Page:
The opera in Verona starts each night at 9:15 p.m. with a tradition in which spectators light candles. The thousands of twinkling lights then slowly burn out, just as dusk turns to pitch-darkness.
The first performance we attended there was Giuseppe Verdi's "Nabucco." You don't have to understand Italian to realize that doom is inevitable in this story of a mentally deranged king, his good daughter, his bad daughter and the unfortunate man both sisters love.
The sound of the orchestra swelled to fill the arena; props several stories high towered above the massive stage, and eerie, dramatic lighting revealed hundreds of choir singers, dressed as the conquered Hebrews of Jerusalem.
As I watched and listened, a curious thing happened. I made a connection. It was clear to me that the part of the cruel daughter, Abigaille, was being sung by an artist with gifts beyond the others. The singer turned out to be Andrea Gruber, whose extraordinary voice I had heard in Central Park just six weeks earlier, singing the part of another fearsome character, Turandot.
Next, the professor and I got to witness audience reaction, Italian-style. At the end of the third act, the chorus sings, "Go, my thought, on golden wings" ("Va, pensiero..."), a lament for the memory of a lost homeland. After the last gut-wrenching note, the audience went wild with a foot-stomping frenzy that rattled the arena.
In the reserved seating area, the stone steps have been fitted with conventional seats on metal supports, which amplify the pounding feet into a thunderous cacophony. However, in the budget section, where the steps remain unadorned, fans must content themselves with clapping and shouting "bravo" and "brava." They must also obey entreaties over the loudspeakers that state, over and over, in Italian, German and English: "It is illegal to throw the rental cushions into the stalls to show your enthusiasm." P.S., we were not hit by any flying cushions.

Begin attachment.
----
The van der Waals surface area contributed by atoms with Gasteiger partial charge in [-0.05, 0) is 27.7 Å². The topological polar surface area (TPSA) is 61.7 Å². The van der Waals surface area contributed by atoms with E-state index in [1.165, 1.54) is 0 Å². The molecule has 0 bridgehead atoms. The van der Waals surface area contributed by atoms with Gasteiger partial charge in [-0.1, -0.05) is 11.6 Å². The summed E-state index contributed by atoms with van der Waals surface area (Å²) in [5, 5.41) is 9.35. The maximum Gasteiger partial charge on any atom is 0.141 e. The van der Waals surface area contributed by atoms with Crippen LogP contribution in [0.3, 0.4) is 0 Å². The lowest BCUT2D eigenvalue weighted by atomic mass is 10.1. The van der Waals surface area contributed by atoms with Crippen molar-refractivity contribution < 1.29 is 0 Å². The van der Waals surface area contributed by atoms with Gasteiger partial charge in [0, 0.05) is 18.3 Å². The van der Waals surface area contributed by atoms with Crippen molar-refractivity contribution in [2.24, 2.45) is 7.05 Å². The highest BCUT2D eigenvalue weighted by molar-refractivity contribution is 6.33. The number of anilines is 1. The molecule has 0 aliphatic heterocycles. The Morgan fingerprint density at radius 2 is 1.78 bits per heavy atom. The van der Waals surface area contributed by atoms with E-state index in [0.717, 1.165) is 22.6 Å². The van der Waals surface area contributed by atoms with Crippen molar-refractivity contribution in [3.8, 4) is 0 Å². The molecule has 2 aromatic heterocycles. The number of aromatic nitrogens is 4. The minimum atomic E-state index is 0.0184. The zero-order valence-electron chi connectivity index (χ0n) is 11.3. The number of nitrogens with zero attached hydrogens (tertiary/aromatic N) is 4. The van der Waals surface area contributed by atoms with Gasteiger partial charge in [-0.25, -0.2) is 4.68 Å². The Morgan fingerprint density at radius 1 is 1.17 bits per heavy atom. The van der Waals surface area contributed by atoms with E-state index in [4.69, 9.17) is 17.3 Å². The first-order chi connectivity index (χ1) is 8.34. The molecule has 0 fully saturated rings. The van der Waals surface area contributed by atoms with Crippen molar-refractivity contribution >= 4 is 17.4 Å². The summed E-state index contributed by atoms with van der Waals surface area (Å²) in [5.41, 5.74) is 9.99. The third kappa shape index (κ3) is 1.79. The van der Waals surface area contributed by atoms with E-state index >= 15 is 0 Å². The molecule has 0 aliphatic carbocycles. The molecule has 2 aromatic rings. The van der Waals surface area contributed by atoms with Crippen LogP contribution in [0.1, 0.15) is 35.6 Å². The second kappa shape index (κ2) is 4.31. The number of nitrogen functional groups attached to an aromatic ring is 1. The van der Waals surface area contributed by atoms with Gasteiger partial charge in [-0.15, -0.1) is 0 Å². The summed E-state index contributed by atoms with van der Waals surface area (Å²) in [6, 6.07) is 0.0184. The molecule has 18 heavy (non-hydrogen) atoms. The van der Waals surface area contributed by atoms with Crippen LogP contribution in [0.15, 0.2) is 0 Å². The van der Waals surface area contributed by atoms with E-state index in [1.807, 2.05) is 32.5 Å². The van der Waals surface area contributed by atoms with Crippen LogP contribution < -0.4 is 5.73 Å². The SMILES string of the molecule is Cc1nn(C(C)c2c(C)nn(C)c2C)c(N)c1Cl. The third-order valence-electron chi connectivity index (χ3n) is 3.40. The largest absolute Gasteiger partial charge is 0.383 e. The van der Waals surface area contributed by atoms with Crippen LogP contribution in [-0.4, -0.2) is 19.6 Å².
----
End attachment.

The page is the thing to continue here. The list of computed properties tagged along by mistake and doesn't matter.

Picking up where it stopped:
The second night we saw "Turandot" from fine, reserved seats. This opera is a high-stakes quiz show -- the setting, Imperial Peking -- in which a mysterious hero has inexplicably declared his desire for the hand of a man-hating ice princess, Turandot. The hero, Calaf, must correctly answer three tricky questions the Principessa has posed, or suffer the fate of his unfortunate predecessors: public execution.
After a spirited and comic performance by his three advisers, Ping, Pang and Pong, Calaf was ready to sing the show's highlight: the tenor's aria in the third act, in which he says that no one will sleep that night as the townfolk try to discover, for Turandot, her suitor's true identity.
A spotlight suddenly revealed the tenor alone on stage. He began "Nessun dorma..." ("No one sleeps..."), with the audience spellbound, when a soda can began to roll and bounce noisily down the steps, amplified by those perfect acoustics. This was definitely not the Met! But tenor Ian Storey didn't miss a beat.
A few months later, back in New York, I knew my conversion was complete when I felt lucky to have snagged a standing-room ticket to a sold-out performance of a four-hour opera, "La Juive," at the Met.
And if you are troubled -- as I once was -- by the notion that you won't understand the words, consider the advice a friend gave me: "Forget the words! Just relax -- enjoy the singing! And listen to the music." If you want to become familiar with the story beforehand, you can always buy a CD for whatever opera you have tickets to, and listen to it while reading a translated libretto. But whatever you do, once you get to the opera, please -- hang onto your soda cans.
If You Go...
VERONA OPERA: The season runs from June 19 to Aug. 31, rotating thorough five operas, beginning with "Madame Butterfly" and ending with "Aida." There will also be a special recital by Placido Domingo on Aug. 1.
FOR MORE INFORMATION: To book tickets and check prices, visit www.arena.it or call the office in Verona at (011) 39-045-8005151. To find librettos on line, visit www.operainfo.org and click on the "Opera Archive" feature.